Rating: 3.5 out of 5.

Emulating the best in an endless chain of 80s and 90s horror sequels, The Third Saturday in October Part V is a bloody fun micro-budget indie slasher. Written, directed, produced, and edited by visionary Jay Burleson, the film is very neatly presented as a long-lost movie that would fit in nicely amongst cheesy classics like Halloween 4: The Return of Michael Myers, Psycho III, or Leatherface: The Texas Chainsaw Massacre 3. An opening crawl clues us in on the exact intent behind a movie like this—playful slash-tastic entertainment that essentially becomes an instant classic. Supposedly, the original movie, The Third Saturday in October, came out in 1980 as a cheap cash-in answer to 1978’s Halloween. Successful enough to warrant a bevy of low-budget follow-ups, the “series” became a franchise that eventually faded into obscurity, and became a relic lost to time. Until now.

Hilariously enough, the second film in this now-franchise, titled The Third Saturday in October, is also playing at Popcorn Frights Film Festival. An escaped death row inmate wreaks havoc but once a year. Donned in a creepy skull-style mask, Jakkariah “Jack” Harding has defied death at every turn, and now he’s back in 1994’s The Third Saturday in October Part V! In this entry, a curious narrator ties together a scattered story that very much captures the Halloween 4/Halloween 5 vibes. Cute young girl PJ (Poppy Cunninham) and her pink-haired babysitter, Maggie (Kansas Bowling), are hanging out for the night. Even though PJ desperately wants to go to local family dinner hotspot Catfish Cabin, the two become entangled in the chaos at a local watch party for the big game between the Alabama-Mobile Seahawks and the Tennessee A&M Commonwealth.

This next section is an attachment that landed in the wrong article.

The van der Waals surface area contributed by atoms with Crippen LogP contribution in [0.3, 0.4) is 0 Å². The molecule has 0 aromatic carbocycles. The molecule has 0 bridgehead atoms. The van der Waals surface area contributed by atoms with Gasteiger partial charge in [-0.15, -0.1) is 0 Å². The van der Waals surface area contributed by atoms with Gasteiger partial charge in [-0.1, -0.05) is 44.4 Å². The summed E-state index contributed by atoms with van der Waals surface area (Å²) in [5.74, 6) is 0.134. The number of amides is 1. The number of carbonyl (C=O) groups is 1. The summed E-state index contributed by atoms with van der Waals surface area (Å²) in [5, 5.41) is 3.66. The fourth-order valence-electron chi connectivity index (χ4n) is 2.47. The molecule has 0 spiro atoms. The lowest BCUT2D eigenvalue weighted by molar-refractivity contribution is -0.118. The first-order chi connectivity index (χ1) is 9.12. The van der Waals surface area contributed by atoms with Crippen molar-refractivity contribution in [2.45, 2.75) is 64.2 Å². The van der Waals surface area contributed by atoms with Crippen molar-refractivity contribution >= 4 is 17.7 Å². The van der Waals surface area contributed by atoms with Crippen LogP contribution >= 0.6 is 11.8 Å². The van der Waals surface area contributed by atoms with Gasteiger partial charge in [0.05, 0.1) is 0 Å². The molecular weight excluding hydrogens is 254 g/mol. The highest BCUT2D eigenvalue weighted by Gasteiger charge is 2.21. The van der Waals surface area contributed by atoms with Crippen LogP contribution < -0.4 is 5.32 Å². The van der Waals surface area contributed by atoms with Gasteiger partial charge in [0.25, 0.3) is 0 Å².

Jay Burleson captures nearly every aesthetic detail one could want, down to a Halloween-style synth score from Kelvin Wooten, ultra-cheesy dialogue such as Peter the douche proudly boasting of his threesome with “three bodacious babes,” the 90s nostalgia of the HORROR VHS section of a videostore, period-accurate television ads, and, most importantly of all, memorably, ultra-gory kills. Gardening shears really do a number on a couple of these characters, and the practical effects are up to snuff for all the bloodthirsty fiends. This movie is accurate down to the end-credits font emulating Halloween! The “boogeyman of Hackleburg” is menacing and creepy. He’s not exactly Michael Myers, yet that mask makes him an imposing figure regardless. He never speaks a word the entire film—as it should be, because this adds yet another layer of creepy grime. 

That stupid sports game between the Alabama-Mobile Seahawks and the Tennessee A&M Commonwealth is constantly mentioned, with one of the characters being so passionate about them that he came to the watch party dressed as a referee, complete with an annoying whistle. It practically becomes a character on its own, expanding the scope of Hackleburg in the process. The beating heart of the movie is the beautiful friendship of PJ and Maggie. Though they do not face off against Jack Harding until the final fifteen minutes, the showdown is well worth the wait. By that point, he will have chopped and sliced his way up to an impressive body count. Guessing how this direct-to-video throwback will end lies somewhere between tongue-in-cheek fun and effective imitation. Don’t miss The Third Saturday in October Part V if you still reminisce about those HORROR aisle days, when a VHS cover would be enough to warrant a rental without the security blanket of looking up a title on YouTube. More than anything else, it transported me to a bygone era for just over an hour and a half, and for that I will be forever thankful.

The Third Saturday in October Part V screened at 2022’s Popcorn Frights Film Festival. 

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